You can assign a WWN to a new virtual machine with an RDM disk when you create this virtual machine, or to an existing virtual machine you can temporarily power off.

1

From the vSphere Client, click Inventory in the navigation bar, and expand the inventory as needed.

2

In the inventory list, select the managed host to which you want to add a new virtual machine.

3

Select File > New > Virtual Machine.

The New Virtual Machine wizard appears.

4

Select Custom, and click Next.

5

Type a virtual machine name, and click Next.

6

Select a folder or the root of a datacenter, and click Next.

7

If the resource pool option is available, expand the tree until you locate the resource pool in which you want to run the virtual machine, highlight it, and click Next.

8

Select a datastore in which to store the virtual machine files, and click Next.

9

Under Guest operating system, select the operating system family (Microsoft Windows, Linux, Novell NetWare, Solaris, or Other).

10

Select the version from the pull-down menu, and click Next.

11

Select the number of virtual processors in the virtual machine from the pull-down list, and click Next.

12

Configure the virtual machine’s memory size by selecting the number of megabytes, and click Next.

13

Configure network connections, and click Next.

14

Choose the type of SCSI adapter you want to use with the virtual machine.

15

Select Raw Device Mapping, and click Next.

16

From a list of SAN disks or LUNs, select a raw LUN you want your virtual machine to access directly.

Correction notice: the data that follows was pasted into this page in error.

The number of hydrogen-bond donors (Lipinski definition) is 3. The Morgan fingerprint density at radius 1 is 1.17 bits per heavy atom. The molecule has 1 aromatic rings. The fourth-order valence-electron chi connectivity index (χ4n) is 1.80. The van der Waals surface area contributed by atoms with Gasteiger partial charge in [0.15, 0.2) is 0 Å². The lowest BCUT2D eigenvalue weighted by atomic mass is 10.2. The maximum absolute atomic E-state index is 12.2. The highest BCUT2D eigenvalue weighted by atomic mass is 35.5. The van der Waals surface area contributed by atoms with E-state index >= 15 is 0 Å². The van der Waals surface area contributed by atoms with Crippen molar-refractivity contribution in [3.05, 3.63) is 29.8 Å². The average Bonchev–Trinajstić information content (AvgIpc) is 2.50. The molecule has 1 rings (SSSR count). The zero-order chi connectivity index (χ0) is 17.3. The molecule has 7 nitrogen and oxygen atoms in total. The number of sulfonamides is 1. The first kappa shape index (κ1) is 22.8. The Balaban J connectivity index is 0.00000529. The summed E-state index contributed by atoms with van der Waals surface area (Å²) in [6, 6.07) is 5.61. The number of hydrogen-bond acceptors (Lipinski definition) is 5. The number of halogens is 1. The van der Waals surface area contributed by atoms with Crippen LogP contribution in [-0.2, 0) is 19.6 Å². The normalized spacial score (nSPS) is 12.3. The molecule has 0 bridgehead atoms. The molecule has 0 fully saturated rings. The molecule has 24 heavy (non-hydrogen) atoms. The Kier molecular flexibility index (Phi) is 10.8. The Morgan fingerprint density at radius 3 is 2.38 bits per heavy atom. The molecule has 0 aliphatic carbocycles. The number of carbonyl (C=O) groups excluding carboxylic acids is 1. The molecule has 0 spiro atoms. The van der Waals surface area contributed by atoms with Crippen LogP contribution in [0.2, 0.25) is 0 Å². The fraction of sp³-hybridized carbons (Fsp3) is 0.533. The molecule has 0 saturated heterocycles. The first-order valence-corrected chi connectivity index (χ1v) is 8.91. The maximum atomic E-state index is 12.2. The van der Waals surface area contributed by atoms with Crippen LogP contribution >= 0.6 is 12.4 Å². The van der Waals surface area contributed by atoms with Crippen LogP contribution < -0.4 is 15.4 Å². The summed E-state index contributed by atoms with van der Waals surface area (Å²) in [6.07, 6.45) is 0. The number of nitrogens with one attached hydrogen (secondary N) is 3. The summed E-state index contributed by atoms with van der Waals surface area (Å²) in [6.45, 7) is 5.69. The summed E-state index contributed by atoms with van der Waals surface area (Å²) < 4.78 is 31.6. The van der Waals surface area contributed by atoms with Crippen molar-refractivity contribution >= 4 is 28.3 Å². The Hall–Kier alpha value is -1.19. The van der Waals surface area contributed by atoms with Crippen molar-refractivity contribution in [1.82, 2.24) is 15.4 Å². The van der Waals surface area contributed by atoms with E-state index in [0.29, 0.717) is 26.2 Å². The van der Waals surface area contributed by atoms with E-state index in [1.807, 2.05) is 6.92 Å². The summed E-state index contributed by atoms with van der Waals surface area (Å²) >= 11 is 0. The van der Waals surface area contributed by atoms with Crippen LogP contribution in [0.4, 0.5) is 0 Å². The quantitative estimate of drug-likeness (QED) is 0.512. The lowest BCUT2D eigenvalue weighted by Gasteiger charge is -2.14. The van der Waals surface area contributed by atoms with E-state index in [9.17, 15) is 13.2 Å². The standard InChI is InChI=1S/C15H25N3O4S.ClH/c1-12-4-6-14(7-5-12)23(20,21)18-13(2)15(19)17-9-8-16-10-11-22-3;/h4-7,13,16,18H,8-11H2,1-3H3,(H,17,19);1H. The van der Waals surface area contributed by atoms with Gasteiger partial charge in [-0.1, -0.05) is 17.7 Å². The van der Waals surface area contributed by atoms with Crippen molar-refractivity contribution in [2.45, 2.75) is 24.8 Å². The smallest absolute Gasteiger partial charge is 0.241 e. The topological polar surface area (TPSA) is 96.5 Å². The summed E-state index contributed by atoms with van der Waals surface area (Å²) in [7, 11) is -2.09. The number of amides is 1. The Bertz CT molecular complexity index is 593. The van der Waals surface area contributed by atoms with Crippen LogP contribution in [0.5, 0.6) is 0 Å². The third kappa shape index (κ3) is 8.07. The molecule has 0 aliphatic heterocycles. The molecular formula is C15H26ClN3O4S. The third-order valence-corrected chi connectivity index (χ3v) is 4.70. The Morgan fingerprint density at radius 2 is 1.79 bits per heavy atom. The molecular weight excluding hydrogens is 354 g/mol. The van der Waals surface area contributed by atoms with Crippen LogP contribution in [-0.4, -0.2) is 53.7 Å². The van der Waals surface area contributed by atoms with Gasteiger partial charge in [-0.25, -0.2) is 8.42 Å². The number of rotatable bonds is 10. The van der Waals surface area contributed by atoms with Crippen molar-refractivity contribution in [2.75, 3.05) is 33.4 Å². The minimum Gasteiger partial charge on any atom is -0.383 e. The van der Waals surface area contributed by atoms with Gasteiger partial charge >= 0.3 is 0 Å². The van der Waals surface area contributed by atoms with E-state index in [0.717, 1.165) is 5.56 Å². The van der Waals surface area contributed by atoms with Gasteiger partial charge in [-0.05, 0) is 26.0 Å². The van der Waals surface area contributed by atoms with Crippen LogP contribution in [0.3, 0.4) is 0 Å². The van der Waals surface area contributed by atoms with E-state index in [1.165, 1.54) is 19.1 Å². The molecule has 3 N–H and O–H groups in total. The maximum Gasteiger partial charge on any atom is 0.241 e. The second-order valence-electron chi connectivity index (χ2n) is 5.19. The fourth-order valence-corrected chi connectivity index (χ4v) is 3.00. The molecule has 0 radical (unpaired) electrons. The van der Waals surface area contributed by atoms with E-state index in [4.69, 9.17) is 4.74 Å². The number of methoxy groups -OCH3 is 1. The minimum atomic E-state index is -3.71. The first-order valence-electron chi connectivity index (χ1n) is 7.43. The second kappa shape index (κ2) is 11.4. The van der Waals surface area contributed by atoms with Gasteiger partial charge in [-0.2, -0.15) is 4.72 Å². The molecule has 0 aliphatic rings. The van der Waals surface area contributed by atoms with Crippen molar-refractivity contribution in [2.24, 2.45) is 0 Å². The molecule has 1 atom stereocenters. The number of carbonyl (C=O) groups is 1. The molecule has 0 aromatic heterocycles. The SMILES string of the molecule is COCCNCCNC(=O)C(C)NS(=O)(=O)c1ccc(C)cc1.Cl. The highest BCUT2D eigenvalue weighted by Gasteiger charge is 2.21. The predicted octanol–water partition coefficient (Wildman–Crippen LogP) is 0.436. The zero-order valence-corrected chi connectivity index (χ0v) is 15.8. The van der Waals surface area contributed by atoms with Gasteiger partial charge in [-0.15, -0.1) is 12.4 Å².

17

Select a datastore for the RDM mapping file.

You can place the RDM file on the same datastore where your virtual machine files reside, or select a different datastore.

Note

If you want to use VMotion for a virtual machine with enabled NPIV, make sure that the RDM file is located on the same datastore where the virtual machine configuration file resides. You cannot perform Storage VMotion, or VMotion between datastores, when NPIV is enabled.

18

Select a compatibility mode, either physical or virtual.

Depending on your choice, subsequent screens offer different options.

Physical compatibility mode allows the guest operating system to access the hardware directly. Physical compatibility is useful if you are using SAN-aware applications in the virtual machine. However, powered on virtual machines that use RDMs configured for physical compatibility cannot be migrated if the migration involves copying the disk. Such virtual machines cannot be cloned or cloned to a template either.

Virtual compatibility allows the RDM to behave as if it were a virtual disk, so you can use such features as snapshotting, cloning, and so on.

19

On the Specify Advanced Options page, you can change the virtual device node and click Next.

20

Assign WWNs to the virtual machine.

21

On the Ready to Complete New Virtual Machine page, select the Edit the virtual machine settings before completion check box and click Next.